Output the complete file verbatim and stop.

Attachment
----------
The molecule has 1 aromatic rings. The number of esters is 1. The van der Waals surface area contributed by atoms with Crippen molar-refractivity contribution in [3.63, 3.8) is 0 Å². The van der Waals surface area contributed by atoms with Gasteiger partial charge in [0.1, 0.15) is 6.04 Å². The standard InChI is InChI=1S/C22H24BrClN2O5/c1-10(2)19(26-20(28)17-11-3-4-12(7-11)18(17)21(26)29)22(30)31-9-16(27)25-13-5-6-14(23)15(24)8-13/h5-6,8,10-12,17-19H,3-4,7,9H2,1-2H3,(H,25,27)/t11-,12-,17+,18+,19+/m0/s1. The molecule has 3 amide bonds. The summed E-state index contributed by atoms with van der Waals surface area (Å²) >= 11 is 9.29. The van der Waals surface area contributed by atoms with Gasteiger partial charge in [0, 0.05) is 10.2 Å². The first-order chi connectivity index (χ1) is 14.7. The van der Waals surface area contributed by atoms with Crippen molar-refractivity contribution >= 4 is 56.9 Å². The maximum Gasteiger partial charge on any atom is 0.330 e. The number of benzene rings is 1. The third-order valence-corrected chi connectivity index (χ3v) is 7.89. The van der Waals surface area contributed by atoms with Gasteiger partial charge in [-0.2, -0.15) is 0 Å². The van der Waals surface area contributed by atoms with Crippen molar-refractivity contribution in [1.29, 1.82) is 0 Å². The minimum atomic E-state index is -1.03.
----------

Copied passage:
The molecule has 1 aromatic rings. The number of esters is 1. The van der Waals surface area contributed by atoms with Crippen molar-refractivity contribution in [3.63, 3.8) is 0 Å². The van der Waals surface area contributed by atoms with Gasteiger partial charge in [0.1, 0.15) is 6.04 Å². The standard InChI is InChI=1S/C22H24BrClN2O5/c1-10(2)19(26-20(28)17-11-3-4-12(7-11)18(17)21(26)29)22(30)31-9-16(27)25-13-5-6-14(23)15(24)8-13/h5-6,8,10-12,17-19H,3-4,7,9H2,1-2H3,(H,25,27)/t11-,12-,17+,18+,19+/m0/s1. The molecule has 3 amide bonds. The summed E-state index contributed by atoms with van der Waals surface area (Å²) >= 11 is 9.29. The van der Waals surface area contributed by atoms with Gasteiger partial charge in [0, 0.05) is 10.2 Å². The first-order chi connectivity index (χ1) is 14.7. The van der Waals surface area contributed by atoms with Crippen molar-refractivity contribution >= 4 is 56.9 Å². The maximum Gasteiger partial charge on any atom is 0.330 e. The number of benzene rings is 1. The third-order valence-corrected chi connectivity index (χ3v) is 7.89. The van der Waals surface area contributed by atoms with Gasteiger partial charge in [-0.2, -0.15) is 0 Å². The van der Waals surface area contributed by atoms with Crippen molar-refractivity contribution in [1.29, 1.82) is 0 Å². The minimum atomic E-state index is -1.03.